There is a cold water stream passing where the kovil is located. It is said this to be the place where Sita bathed during captivity. At this location, the water flows over a rocky plateau with some potholes created by erosion. Some believe these has the footprint of the Elephant which Ravana was riding and some believe these to be the footprints of Hanuman.
Arumugam in 1991 records “The Sita Amman Kovil found today at the site is but a humble tribute, in brick and mortar and tagaram sheets, perpetuating an immortal episode in the story of ancient Lanka. It was built by Sivamayam Sangara Swamy. The statues of Rama, Sita Lakshmana, Hanuman, Krishna and Ganesh are bound within”
However few years later, realizing the tourism potential of the legend connected Ramayana, this site was developed extensively and today one of the main destinations for the tourists visiting Ramayana Trails.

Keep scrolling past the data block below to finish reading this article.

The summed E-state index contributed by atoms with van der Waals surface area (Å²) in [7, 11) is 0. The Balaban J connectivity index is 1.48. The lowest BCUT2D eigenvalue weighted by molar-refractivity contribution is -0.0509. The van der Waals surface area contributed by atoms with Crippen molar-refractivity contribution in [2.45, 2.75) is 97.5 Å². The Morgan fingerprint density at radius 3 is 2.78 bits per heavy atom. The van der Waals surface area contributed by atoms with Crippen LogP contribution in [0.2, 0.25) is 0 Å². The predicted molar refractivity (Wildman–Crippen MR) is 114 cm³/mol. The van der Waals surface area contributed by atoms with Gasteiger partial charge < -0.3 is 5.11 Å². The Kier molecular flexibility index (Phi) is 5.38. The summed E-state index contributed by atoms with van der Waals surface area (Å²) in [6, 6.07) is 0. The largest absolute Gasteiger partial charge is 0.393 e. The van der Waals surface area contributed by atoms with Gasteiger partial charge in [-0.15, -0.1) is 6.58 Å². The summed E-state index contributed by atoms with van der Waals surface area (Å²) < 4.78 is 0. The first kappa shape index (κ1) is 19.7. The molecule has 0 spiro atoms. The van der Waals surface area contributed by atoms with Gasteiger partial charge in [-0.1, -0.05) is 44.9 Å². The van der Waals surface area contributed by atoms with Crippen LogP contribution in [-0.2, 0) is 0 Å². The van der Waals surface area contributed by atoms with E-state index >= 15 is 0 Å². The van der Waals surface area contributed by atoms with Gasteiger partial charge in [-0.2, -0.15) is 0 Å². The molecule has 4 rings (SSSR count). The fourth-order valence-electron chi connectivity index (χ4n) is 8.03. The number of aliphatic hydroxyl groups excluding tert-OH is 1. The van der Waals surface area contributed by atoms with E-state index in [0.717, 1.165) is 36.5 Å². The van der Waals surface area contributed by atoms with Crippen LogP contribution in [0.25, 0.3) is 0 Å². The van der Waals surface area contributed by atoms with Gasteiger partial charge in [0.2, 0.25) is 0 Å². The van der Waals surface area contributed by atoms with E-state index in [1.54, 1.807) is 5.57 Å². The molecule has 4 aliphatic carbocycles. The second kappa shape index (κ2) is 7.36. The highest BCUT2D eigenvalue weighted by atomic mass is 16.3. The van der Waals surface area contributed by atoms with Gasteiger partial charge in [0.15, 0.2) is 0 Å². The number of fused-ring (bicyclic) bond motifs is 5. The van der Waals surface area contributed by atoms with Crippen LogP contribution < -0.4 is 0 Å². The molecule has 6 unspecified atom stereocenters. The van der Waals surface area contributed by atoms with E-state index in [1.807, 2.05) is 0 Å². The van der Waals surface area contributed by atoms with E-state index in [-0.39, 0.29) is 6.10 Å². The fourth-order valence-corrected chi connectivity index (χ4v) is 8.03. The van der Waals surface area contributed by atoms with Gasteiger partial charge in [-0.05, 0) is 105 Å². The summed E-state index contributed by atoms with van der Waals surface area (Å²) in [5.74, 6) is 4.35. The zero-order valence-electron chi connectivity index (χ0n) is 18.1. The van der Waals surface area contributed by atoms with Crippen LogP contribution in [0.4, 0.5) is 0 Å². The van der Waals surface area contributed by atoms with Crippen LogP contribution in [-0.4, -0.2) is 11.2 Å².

Altertnate Names : Sita Amman Kovil, Seeta Amman Kovil, Sita Amman Temple, Seeta Amman Temple, Hanuman Kovil, Hanuman Temple, Sri Baktha Hanuman Kovil
- Abhayavardhana, E., 2004. Heritage of Kandurata. 1st ed. Kandy: Kandurata Development Bank, in association with the Central Bank of Sri Lanka, pp.181-182.
- Arumugam, S. (1991) “SITA AMMAN KOVIL, NUWARA ELIYA,” in More Hindu temples of Sri Lanka: Ancient, medieval and modern. London: S. Arumugam, pp. 73–74.
Map of Seetha Amman Temple (Kovil) at Sita Eliya
The map above also shows other places of interest within a approximately 20 km radius of the current site. Click on any of the markers and the info box to take you to information of these sites
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Travel Directions to Seetha Amman Temple (Kovil) at Sita Eliya
Route from Colombo to Seetha Amman Kovil
Route from Kandy to Seetha Amman Kovil
|Through : Rajagiriya – Avissawella – Dehiowita – Karawanella – Kitulgala – Ginigathena – Hatton – Thalawakele – Nuwara Eliya
Distance : 167 km
Travel time : 3.5- 4 hours.
Driving directions : see on google map
|Through : Gampola – – Nuwara Eliya
Distance : 84 km
Travel time : 2.5 hours.
Driving directions : see on google map